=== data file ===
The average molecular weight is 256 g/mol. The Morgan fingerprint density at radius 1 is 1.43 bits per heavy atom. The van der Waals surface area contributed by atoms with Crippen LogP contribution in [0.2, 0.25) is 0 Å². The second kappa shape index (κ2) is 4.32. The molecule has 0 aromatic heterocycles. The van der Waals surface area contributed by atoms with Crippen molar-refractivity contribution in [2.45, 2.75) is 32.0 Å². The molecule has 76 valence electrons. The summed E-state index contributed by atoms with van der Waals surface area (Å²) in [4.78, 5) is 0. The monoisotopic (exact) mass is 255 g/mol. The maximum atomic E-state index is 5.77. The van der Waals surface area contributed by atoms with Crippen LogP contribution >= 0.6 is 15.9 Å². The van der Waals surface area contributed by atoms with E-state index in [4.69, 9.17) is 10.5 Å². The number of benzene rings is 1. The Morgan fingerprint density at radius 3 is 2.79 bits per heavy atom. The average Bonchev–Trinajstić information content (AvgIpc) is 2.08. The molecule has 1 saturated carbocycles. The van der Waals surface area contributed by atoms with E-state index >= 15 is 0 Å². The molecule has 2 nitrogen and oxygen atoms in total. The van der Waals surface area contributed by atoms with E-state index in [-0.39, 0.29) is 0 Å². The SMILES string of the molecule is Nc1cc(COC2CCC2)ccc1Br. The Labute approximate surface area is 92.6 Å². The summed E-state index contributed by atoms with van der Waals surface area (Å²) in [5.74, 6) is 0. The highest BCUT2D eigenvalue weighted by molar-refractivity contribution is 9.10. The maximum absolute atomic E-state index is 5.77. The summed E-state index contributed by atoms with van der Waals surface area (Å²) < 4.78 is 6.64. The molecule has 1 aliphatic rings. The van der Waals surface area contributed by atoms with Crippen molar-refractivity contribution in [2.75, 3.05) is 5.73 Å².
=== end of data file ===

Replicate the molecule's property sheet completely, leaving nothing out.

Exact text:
The average molecular weight is 256 g/mol. The Morgan fingerprint density at radius 1 is 1.43 bits per heavy atom. The van der Waals surface area contributed by atoms with Crippen LogP contribution in [0.2, 0.25) is 0 Å². The second kappa shape index (κ2) is 4.32. The molecule has 0 aromatic heterocycles. The van der Waals surface area contributed by atoms with Crippen molar-refractivity contribution in [2.45, 2.75) is 32.0 Å². The molecule has 76 valence electrons. The summed E-state index contributed by atoms with van der Waals surface area (Å²) in [4.78, 5) is 0. The monoisotopic (exact) mass is 255 g/mol. The maximum atomic E-state index is 5.77. The van der Waals surface area contributed by atoms with Crippen LogP contribution >= 0.6 is 15.9 Å². The van der Waals surface area contributed by atoms with E-state index in [4.69, 9.17) is 10.5 Å². The number of benzene rings is 1. The Morgan fingerprint density at radius 3 is 2.79 bits per heavy atom. The average Bonchev–Trinajstić information content (AvgIpc) is 2.08. The molecule has 1 saturated carbocycles. The van der Waals surface area contributed by atoms with E-state index >= 15 is 0 Å². The molecule has 2 nitrogen and oxygen atoms in total. The van der Waals surface area contributed by atoms with E-state index in [-0.39, 0.29) is 0 Å². The SMILES string of the molecule is Nc1cc(COC2CCC2)ccc1Br. The Labute approximate surface area is 92.6 Å². The summed E-state index contributed by atoms with van der Waals surface area (Å²) in [5.74, 6) is 0. The highest BCUT2D eigenvalue weighted by molar-refractivity contribution is 9.10. The maximum absolute atomic E-state index is 5.77. The summed E-state index contributed by atoms with van der Waals surface area (Å²) < 4.78 is 6.64. The molecule has 1 aliphatic rings. The van der Waals surface area contributed by atoms with Crippen molar-refractivity contribution in [2.75, 3.05) is 5.73 Å².